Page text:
DIRECTOR: Nima Nourizadehamerican_ultra_ver6

CAST: Jesse Eisenberg, Kristen Stewart, Topher Grace, Connie Britton, Walton Goggins, John Leguizamo, Bill Pullman, Tony Hale, Monique Ganderton, Stuart Greer, Lavell Crawford



BASICALLY…: Stoner Mike (Eisenberg) gets a wake-up call when he learns he is a highly-trained sleeper agent, and must fight the forces alongside his girlfriend Phoebe (Stewart)…



In 2012, two directors made their debut with two wildly different found-footage movies – one of them was Josh Trank, who won critical praise with Chronicle, and the other was Nima Nourizadeh, who gained the exact opposite with the morally-repugnant Project X.

Flash-forward to three years later, and both directors have made their respective sophomore movies with much more traditional storytelling methods, once again with wildly different results. Trank, quite famously now, has received nothing but disdain for his failed reboot of Fantastic Four; and though Nourizadeh hasn’t exactly wowed the critics with American Ultra, it’s certainly a step-up from his first film, and that if anything qualifies it as a mild success.

Nourizadeh directs from a script by Max Landis (who, funnily enough, also wrote Chronicle), which sees neurotic stoner Miker (Jesse Eisenberg) living a quiet life with his loving girlfriend Phoebe (Kristen Stewart) – until he’s revealed to be a lethal sleeper agent trained by the government, who is now targeting Mike for extermination. He and Phoebe must now fight a wave of operatives sent to kill him, while keeping their relationship alive as they face several obstacles, not all of them in the form of deadly assassins.

After depicting such horrid and loathsome excuses for characters in his debut film, Nourizadeh seems to have gotten the memo and applied it to his two leads here, who are given much better material to work off of and are thus more identifiable as actual characters than anybody in Project X (honestly, we could go on about it all day, we hate it that much). It also comes down to the casting; Eisenberg and Stewart, who previously played a romantic pairing in Adventureland (and will play another in Woody Allen’s untitled next film, due out next year), share wonderful chemistry with each other, and every time they’re on screen together you sense a genuine connection between them, whether they’re opening up about their inner feelings or fighting off psychotic killers such as Walton Goggin’s “Laughter” operative. Their chemistry so strong that you actually want them to come out of it okay and still together, and Landis’ script even offers some interesting ideas about their past that help to keep the momentum going.

Eisenberg and Stewart are easily the best elements of the movie, and if it had solely been about them then it would have made for a wholly satisfying flick – but then you have everything else from the government sub-plot to the stratospheric degrees of ultra-violence, which alter perspectives slightly and present an unbalanced flick. It’s not that they’re necessarily bad, they just don’t seem to fit around the much better parts of the movie – any time Eisenberg and Stewart have a moment together, it always seems to cut back to Topher Grace’s evil-in-every-sense-of-the-word government operative and his own feud with Connie Britton’s older and more experienced CIA agent, and it takes away some of the focus from what we actually care about.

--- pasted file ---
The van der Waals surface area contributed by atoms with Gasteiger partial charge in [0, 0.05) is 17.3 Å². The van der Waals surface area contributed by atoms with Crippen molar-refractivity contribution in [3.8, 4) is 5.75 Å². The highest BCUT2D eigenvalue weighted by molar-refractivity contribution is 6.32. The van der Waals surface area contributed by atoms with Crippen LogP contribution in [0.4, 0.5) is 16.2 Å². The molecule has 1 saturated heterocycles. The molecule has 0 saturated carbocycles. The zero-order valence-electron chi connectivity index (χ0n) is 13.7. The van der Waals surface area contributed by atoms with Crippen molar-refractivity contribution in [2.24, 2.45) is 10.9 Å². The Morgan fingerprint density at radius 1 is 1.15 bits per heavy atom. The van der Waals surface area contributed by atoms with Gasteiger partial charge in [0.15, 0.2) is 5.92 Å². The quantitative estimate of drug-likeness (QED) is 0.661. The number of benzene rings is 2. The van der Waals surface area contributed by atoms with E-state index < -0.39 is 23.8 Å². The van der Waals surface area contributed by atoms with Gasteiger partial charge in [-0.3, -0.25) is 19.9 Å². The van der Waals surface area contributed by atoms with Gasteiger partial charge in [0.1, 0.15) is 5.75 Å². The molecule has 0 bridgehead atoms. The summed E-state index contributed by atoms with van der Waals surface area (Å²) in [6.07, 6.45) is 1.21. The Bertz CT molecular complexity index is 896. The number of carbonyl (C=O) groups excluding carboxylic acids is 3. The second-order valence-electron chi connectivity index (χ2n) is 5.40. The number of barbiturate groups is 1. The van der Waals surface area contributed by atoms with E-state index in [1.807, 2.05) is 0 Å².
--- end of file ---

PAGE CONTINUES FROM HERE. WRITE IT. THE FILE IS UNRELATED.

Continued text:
With regards to the violence, from people getting shot to necks being broken to teeth even being knocked out of mouths, it’s quite extreme and plain nasty at times. It’s certainly off-putting, especially for anyone who does not appreciate these levels of ultra-violence, and its implausibility is accounted for multiple times during the movie – when a character describes how someone’s lungs exploded when an object is jabbed into their throat, it’s questioned with cautious scepticism – but it’s surprisingly not that hard to get through when you know that there’s such a strong element being caught in the middle of it all.

The one other thing we’ll note is the radically different tone to what the film is initially offering – the trailer makes it out to look like some kind of high-octane action comedy, but while the final product does deliver some of that the majority of it plays more toward a sombre and even dramatic tone, especially when Eisenberg and Stewart are spending screen-time together. It is jarring, and the film could have possibly used a bit more of a light-hearted tone, but it doesn’t destroy the film by any means.

In the end, American Ultra proves that Nourizadeh is the Bizarro Josh Trank – his 2012 debut found-footage movie was terrible, but his 2015 sophomore flick is a vast improvement. Yet another blow for Fantastic Four


American Ultra is far from perfect, with overlapping sub-plots and extreme violence getting in the way, but the main relationship between Jesse Eisenberg and Kristen Stewart is so strong that it’s worth watching just for them sharing great romantic chemistry with each other.